An Overview on the Western Political Thought Shiva Kant Jha (the author of On the Loom of Time (see on www.shivakantjha.org)

Under the Western political thought power of the Government is derived from ‘contract’. The divine right to extract obedience of people yielded place to the idea that the political power to receive obedience emanated from some assumed contract between people and the sovereign. Hobbes held that the sovereign was not a party to the contract: hence he had no obligations to the people: he had only rights and powers. This led to the tyranny of the absolute rulers. Great advancement towards democracy was manifest in the ideas of Locke. He believed that the sovereign was himself a party to the contract: hence he was subject to the obligations which emanated from the contract. The objective to be pursued through the contract was to promote ‘public good’. Locke had great impact on the framers of the US Constitution. His doctrine ‘is limited by the view (implied rather than expressed) that those who have no property are not to be reckoned as citizens.’ Locke declares that: ‘The supreme power cannot take from any man any part of his property without his own consent.’ The shared idea in the Western thinking as to ‘public good’ constituted the basic philosophy of capitalism. I have dealt with this issue in detail in Chapter 22 of this Memoir. The philosophy of Locke is still assertively present at the heart of the present-day neoliberal thinking.

But the neoliberal thinking of our days has fundamentally altered the Lockean perspective by altering the content and reach of ‘contract’ that justifies state powers, and determine the incidence of obligations on people and government. Now this neoliberal paradigm, that the West has passionately adopted over the recent years, contemplates a tripartite agreement involving three parities: the State represented by the government, the people of any political society, and the Big Business represented by the MNCs, the TNCs, and the mega rich creatures. This protocol contemplates a compliant government which can work Janus-faced: placating the common people with strong democratic pretensions; pandering to the interests of the corporatocracy by endearing the MNCs and the Rogue Finance. The people of a nation provide the structure of power whereon to ascend to wield power; the corporations and their mentors do many things to reap more and more profits without any moral, social, and national considerations. We see around us the evident trends driving our world towards the Hobbesian model of ‘contract’ that would lead to the tyranny of the exploitative and extractive tyranny of the corporations, and to the emergence of the senate of the foreign investors. This horrendous situation emerges when the government grant great powers to the Big Business, and functions as the facilitator of the interests for which the institutions of the Economic Realm work.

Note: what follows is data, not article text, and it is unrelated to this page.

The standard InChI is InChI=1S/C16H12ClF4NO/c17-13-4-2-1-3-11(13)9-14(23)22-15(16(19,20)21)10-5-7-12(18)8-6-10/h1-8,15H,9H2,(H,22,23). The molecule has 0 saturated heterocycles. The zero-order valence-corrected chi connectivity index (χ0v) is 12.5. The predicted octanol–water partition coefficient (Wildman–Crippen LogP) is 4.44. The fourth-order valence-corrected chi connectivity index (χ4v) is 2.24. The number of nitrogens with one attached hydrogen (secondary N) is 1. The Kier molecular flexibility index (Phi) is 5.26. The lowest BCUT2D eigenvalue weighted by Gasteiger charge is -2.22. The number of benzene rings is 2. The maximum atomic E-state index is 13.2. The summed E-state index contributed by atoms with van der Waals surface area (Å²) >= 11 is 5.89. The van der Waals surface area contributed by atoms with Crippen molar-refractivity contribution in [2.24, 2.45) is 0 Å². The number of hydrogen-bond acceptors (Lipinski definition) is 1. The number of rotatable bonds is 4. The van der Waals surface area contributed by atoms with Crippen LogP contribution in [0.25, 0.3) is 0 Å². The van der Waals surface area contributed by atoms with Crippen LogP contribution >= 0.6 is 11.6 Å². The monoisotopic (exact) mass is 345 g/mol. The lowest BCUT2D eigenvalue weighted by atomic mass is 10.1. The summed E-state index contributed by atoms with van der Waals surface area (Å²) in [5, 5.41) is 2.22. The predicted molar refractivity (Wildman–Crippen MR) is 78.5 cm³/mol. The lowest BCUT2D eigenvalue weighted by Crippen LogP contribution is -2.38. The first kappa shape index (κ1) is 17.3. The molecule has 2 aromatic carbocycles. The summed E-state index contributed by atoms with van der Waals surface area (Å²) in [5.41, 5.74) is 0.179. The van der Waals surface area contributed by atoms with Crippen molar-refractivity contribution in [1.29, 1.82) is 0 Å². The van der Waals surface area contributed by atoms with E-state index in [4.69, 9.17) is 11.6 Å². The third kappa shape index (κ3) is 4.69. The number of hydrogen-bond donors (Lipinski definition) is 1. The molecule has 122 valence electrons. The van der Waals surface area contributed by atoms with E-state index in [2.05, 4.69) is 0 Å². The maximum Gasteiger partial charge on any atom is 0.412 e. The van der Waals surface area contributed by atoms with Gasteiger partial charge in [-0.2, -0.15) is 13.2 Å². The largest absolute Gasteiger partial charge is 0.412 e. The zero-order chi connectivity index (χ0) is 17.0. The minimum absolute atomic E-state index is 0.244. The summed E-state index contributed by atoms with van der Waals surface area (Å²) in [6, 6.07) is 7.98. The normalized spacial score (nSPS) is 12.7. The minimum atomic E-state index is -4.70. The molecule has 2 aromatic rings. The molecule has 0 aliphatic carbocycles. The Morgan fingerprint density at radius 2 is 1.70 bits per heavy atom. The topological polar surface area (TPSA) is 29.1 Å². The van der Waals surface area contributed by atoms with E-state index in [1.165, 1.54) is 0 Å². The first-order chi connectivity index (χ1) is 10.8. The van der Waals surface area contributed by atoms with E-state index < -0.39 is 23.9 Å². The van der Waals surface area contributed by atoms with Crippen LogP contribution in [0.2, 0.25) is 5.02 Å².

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When crooks shake hands: The macabre Dialectics that delight the crooks

When crooks shake hands: The macabre Dialectics that delight the crooks

We have seen at work dialectics illustrated in the struggle that goes on between the forces of Good and Evil about which we have read a lot in our classics (also see Chapter 24) . Understanding them in right perspective would equip us to come out with greater vigour and healthier vision for public weal. When we critically examine the state of affairs ( their dynamics and vectors), we notice how two groups of criminals, even if at logger heads, turn friends and happy collaborators when they find themselves driven to protect themselves from some common enemy. Through their amity and collaboration, they present a common front to fight against the forces which impede, expose, or prohibit their corrupt ways, or even do anything that counters their ways to enjoy their unjust enrichment. But the friends in crimes can comfortably turn adversaries again when their common threat goes. They know how to bury the hatchet, and yet again to be on the greed-driven game.
How the dyslectics amongst the criminals and fraudsters operates can be best known on reading what G.K. Chesterton had written in his essay on Voltaire. Practical prudence counsels me not to interpret Chesterton’s ideas of the collaborative craft, and not to put focus on the fraternity of the crooks, criminals, fraudsters, money-launderers, and tax-evaders who are becoming the most inglorious dramatis personae of the morbid melodrama that is seen being enacted in the present-day political and economic realms of our country. But I am sure my intelligent readers would surely catch what I leave unsaid. I would quote a few lines from G.K. Chesterton leaving to your moral imagination to draw their meaning and ascertain their referents: to quote—